As I came through the start finish, I would guess I was sitting around 13th or so but was super excited where I was considering the section of trail we had just gone through. The next section of trail took us out towards the damn and was pretty smooth rolling double track. Being more of a power, endurance rider rather than handling and skill oriented, I decided to make a move and pull off a few passes here and try to move myself up towards the front before we hit the single track and passing became more difficult to find. I must have been in around 8th at this point and was feeling pretty good when I found teammate Robbie Loehr’s wheel. Know that Robbie is a far better technical rider than myself, I stayed right on his wheel and followed his line through the single track. As we continued to roll through the woods, I noticed one of the Rowand boys up ahead about a mile from the climb. Robbie, either knowing I was a decent climber or the fact that I was super energetic for my first mountain bike race of the year, told me to get up there and pass Rowand on the climb. I took a few good digs and got myself up to Rowand’s wheel nearly at the base of the climb. Standing up in front of me like a wall, I grabbed for a lower gear and attacked the climb. About mid way up the behemoth, I noticed an opportunity to make a pass on Rowand and did, putting in a good 30-second effort to gap him by a bike length or so. As we crested the top, I looked back to see I had held the gap but knew I would have to ride my ass off to keep it. Unfortunately, After keeping him behind me for a few miles of double track we hit some technical singletrack and I dabbed out giving him a smooth passing opportunity. However, I was still in 7th place at that point and had no plans of forfeiting another position. Setting myself at a good tempo pace, I cruised down the gnarly rock infested downhill into the valley and climbed back out. My feet did get a little wet in the stream at the bottom, which ticked me off. But, luckily I had on my Swiftwick socks which ,I am sure, kept me a lot more comfy than the other soggy footed riders.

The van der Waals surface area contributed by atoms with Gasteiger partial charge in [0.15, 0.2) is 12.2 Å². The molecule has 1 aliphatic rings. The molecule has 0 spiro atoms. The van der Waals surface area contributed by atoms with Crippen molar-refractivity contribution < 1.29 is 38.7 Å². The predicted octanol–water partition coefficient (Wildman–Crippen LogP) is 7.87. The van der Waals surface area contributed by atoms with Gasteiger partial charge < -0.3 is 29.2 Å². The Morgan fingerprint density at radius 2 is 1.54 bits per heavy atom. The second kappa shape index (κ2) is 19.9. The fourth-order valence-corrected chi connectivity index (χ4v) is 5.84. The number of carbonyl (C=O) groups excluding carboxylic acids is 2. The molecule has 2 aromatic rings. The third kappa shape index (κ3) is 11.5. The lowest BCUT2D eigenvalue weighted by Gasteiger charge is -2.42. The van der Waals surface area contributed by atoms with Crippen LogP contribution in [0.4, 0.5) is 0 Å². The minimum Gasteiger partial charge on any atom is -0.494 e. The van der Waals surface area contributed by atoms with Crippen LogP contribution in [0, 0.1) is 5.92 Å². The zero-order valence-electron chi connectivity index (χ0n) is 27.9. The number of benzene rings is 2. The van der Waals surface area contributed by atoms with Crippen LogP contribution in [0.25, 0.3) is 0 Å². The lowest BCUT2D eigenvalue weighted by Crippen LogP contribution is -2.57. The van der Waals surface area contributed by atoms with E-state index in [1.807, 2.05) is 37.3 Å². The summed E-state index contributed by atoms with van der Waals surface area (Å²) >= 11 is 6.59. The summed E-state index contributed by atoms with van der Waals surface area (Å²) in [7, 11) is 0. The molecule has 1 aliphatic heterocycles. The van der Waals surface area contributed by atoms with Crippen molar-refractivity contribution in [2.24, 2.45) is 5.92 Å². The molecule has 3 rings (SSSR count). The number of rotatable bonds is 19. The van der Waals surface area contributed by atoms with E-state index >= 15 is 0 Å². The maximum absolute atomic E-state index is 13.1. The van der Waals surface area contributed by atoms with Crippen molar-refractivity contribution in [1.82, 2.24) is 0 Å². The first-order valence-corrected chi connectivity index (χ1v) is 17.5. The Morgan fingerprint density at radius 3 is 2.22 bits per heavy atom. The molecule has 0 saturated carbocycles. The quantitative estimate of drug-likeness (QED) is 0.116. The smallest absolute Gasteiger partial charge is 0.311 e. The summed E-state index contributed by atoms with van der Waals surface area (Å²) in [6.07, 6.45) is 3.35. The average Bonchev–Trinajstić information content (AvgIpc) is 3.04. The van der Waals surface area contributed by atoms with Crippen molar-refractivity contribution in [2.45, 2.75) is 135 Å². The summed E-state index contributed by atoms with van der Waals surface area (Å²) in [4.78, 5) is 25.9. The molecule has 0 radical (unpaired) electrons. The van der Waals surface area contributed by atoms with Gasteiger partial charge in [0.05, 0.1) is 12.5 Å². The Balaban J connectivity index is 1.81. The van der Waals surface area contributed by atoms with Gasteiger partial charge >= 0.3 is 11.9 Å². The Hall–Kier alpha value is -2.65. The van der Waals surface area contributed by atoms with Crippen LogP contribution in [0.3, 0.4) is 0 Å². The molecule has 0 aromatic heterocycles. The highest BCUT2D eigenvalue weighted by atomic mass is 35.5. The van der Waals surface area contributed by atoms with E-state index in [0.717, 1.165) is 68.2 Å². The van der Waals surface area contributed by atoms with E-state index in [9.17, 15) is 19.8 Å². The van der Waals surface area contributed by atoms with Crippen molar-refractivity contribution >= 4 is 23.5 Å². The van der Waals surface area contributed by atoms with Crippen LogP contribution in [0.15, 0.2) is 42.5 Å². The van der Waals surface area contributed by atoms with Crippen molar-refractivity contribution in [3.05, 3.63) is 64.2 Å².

Coming out of the woods and across the dam into the last 2 or so miles, I had a long enough sight range to look back and see if anyone was within 30 to 45 seconds of me. Not seeing anyone back there, I set a smooth, safe pace and cruised on home to the finish. As I came through the finish in 7th place, I was a little bummed that the race was over and I had to hang the mountain bike up for a while but, at the same time, my screaming legs where super happy to be done for the day.

Wednesday, April 13, 2011

Shogren Racing Update

by Betsy & Gunnar.
Nice photos by Fred Jordon.

Gunnar and I are excited to again be a part of the Dynamic PT Cycling Team for 2011. We had a great time last year and appreciate the continued support by Dynamic Physical Therapy and others. The 2011 season kicked off with the Amity Training Series, which was a bit of a shock to the system. Gunnar fared better with his 4th place than I did, as I was not ready when the start whistle blew and promptly got dropped in the first 100 yards. Oh well, I can only improve from there, right?

The next race was the Morgantown RR. I think it’s fair to say there was quite a bit of apprehension leading up to this race, as the weather forecast was not promising, not to mention my confidence was quite low after the Amity beating. I am sure you’ve heard the stories of the amazing weather turnaround on race day, but we went from baseball-sized snowflakes to mild conditions in the span of a perfectly timed half-hour delay. The anticipated weather-induced misery was pretty much non-existent. Gunnar had a great race there, finishing fourth in his class, and I was able to pull off the 123 win. I was fortunate enough to get in a break with some very strong cat. 4 racers and we worked super well together to stay away until the finish. I knew if I could just keep with those girls, I had the 123 win locked up and could just let them sprint it out at the end. I know I wouldn’t have outsprinted them, though, as I poured all my energy into keeping our break clear, and was plumb-tuckered out by the finish. As an added bonus, our road bikes worked perfectly, despite their final assembly being completed that morning.

Jackie sure didn't want to step out in that either.

What a difference a week makes!